Desert Isle Keeper
As a long-time Nora Roberts reader, in my mind the author and her audience have an unspoken deal. Depending on the format (series, paperback original, hardback), the reader is guaranteed a certain “degree” of Nora with, not surprisingly, a higher price delivering a higher degree. Since this unspoken deal is one the author very rarely breaks, I always approach her major hardback releases with a great deal of anticipation. I couldn’t be happier to report that not only does Northern Lights more than deliver on its promise, it is undeniably Ms. Roberts’ most ambitious and engrossing release in years.
This is a romance novel with a difference and it’s a big one: The main character in this novel – and the one through whom we view the vast majority of the action – is a guy. Yep, believe it or not, Nora Roberts thinks her audience is ready to embrace a romance (though the book is far more than that) told from the male point of view and, for me at any rate, she’s absolutely right. But, with that said, there’s no denying that this book is dramatically different from the usual romance fare, so different, in fact, that some core readers may not be able to make the leap.
Still reeling from the death of his partner and desperate to drastically change his life, Baltimore cop Nate Burke accepts the position of police chief in the remote town of Lunatic, Alaska. Arriving just before the new year, a time when daylight in the far north is limited to just hours a day, Nate is met after a terrifying plane flight by the town’s no nonsense female mayor and installed in The Lodge, Lunatic’s only hotel. Run by a serious man-eater in her late forties, The Lodge largely serves as the center of town life.
Nate quickly discovers that the town is peopled by a large cast of colorful and often eccentric characters. In addition to man-eater Charlene, these include her sexy pilot daughter Meg; John, the crusty intellectual who’s passionately in love with Charlene, a woman more than happy to sleep with him only when someone better (and usually younger) isn’t available; Ed, the stick-up-his-you-know-what town banker; and Max, the aging former counter-culture type who edits and publishes the town newspaper.
Nate’s adjustments to the rhythm of town life are interrupted, however, by a town crisis: Young men climbing the mountain outside of town have disappeared. With little hope of finding them alive, Net sets off with pilot Meg to scour the mountain. But, much to everyone’s shock, Nate not only discovers the boys alive, he also finds something even more extraordinary in the cave in which they took shelter: A long-dead man with an ax buried in his chest. This discovery – especially when the man is identified as someone thought to have left town more than twenty years earlier – sets in motion a string of events that will change the town of Lunacy and pilot Meg forever.
Nate is a wonderful, fully-drawn character who goes far beyond the stereotyped cop-guilty-over-his-partner’s-death whom we’ve all met in book after book. His growth and his healing are palpable here, as is his growing love for Meg. With his naturally laconic nature, his direct and take-no-guff approach to his job, and his very real depression and fear, Nate is very much a “real guy” hero far from the fantasy figure found in many romance novels. To be sure, I love those fantasy heroes, but I found myself loving real guy Nate, too. Meg, the woman Nate grows to love, is less three-dimensional. We see her almost completely through Nate’s eyes, with several very small exceptions. To be honest, these moments are so very rare that when they did occur they felt forced to me and not part of the natural rhythm of the novel. Frankly, I would have preferred if these skimpy glimpses into Meg’s feelings were avoided completely, thereby limiting our view of her to what we see through Nate’s eyes. Yes, we wouldn’t completely understand her, but then men never completely understand women, do they?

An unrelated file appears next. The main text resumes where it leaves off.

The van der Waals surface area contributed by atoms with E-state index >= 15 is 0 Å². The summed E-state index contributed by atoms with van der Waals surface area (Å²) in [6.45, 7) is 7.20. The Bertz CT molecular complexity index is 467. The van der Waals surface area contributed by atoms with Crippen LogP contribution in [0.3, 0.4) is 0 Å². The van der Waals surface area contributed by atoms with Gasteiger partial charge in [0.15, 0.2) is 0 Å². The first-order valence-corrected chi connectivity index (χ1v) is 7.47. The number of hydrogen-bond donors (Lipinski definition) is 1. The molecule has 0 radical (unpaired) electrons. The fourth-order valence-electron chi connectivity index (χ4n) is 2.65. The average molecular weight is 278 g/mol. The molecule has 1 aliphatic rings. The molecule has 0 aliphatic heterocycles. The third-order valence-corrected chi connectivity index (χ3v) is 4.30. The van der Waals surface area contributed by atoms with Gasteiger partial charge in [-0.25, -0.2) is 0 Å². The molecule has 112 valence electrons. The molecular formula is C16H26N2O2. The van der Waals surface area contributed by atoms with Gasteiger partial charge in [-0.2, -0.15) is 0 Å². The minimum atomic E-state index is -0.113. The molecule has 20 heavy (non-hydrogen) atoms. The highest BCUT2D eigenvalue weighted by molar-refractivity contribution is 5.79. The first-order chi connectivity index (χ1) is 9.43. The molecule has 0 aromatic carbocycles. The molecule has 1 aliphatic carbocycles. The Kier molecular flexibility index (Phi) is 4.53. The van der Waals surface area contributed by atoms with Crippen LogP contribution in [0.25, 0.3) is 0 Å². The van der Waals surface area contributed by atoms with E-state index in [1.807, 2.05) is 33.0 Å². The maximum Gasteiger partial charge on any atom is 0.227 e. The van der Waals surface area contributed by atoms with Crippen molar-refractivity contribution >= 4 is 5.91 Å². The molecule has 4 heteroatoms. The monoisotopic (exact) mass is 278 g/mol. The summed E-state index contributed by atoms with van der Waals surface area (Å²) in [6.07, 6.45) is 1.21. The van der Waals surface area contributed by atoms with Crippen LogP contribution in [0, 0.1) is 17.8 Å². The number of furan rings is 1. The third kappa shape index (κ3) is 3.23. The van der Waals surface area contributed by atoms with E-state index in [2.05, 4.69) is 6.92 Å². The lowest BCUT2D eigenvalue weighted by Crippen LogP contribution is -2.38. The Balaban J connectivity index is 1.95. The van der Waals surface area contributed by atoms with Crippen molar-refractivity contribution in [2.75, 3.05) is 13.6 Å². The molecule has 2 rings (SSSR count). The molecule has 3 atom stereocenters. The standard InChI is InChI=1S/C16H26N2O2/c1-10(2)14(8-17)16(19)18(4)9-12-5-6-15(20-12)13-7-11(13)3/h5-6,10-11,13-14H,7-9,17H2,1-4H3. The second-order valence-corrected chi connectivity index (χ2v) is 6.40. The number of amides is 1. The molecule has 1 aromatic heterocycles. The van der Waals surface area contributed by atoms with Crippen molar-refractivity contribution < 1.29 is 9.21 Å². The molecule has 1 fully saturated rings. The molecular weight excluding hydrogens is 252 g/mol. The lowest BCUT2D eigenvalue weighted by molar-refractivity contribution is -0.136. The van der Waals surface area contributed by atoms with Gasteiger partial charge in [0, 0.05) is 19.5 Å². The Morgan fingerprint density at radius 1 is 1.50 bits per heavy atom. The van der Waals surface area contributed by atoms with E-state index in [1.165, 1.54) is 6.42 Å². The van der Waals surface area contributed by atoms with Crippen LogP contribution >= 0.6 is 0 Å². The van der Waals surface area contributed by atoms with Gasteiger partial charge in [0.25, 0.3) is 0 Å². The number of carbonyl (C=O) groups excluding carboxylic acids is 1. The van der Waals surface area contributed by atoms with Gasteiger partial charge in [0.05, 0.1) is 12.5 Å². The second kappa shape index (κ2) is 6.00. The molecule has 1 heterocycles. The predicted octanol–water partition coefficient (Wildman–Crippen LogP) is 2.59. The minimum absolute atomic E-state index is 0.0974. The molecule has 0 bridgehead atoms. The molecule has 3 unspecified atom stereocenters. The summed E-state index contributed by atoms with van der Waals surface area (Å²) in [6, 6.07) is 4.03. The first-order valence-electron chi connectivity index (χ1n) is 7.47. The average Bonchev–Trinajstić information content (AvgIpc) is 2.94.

Some readers may not care for what they do know of Meg. Largely estranged from mother Charlene, there’s an edge to her that might strike some as abrasive. Additionally, Meg sees sex largely as sport and is a woman who has probably had a one night stand – or six – in her past. While I wasn’t especially put off by these qualities (though Meg sometimes reminded me of the infamous Ripley of Heaven and Earth, my least favorite Roberts’ heroine), I have to admit that I was also not entirely certain why Nate wanted her as badly as he did.
But there’s another major character in this novel that I did love: Alaska. Ms. Roberts does a wonderful job of bringing this incredible state to life – the rhythms of its extreme nature, the stunning beauty of the northern lights and the immense mountain that stands guard over the town, the society that forms when people are secluded for days and weeks at a time, and the kind of personalities drawn to life on America’s frontier. Alaska is a vigorous presence in this novel and the book is far richer for it.
If there’s a man in your life who wonders (or, let’s face it, teases you) about your choice of reading matter, Northern Lights is a book I wouldn’t hesitate to recommend as possible conversion material. He’ll like Nate, he’ll like the story, and I’m dead certain he’ll like the Alaskan setting.
Ultimately, however, this book is both Nate’s story and, equally, a tale of the power of unfolding secrets on a small and insular community. And, yes, there’s a love story here, but for me, that relationship isn’t the biggest reason to come to the party – that honor belongs to Nate and to the great state of Alaska. When all is said and done, Northern Lights is a rich, complex, deeply satisfying story about a man and his return to life, about a town and its secrets, and about a place of deadly and fascinating beauty.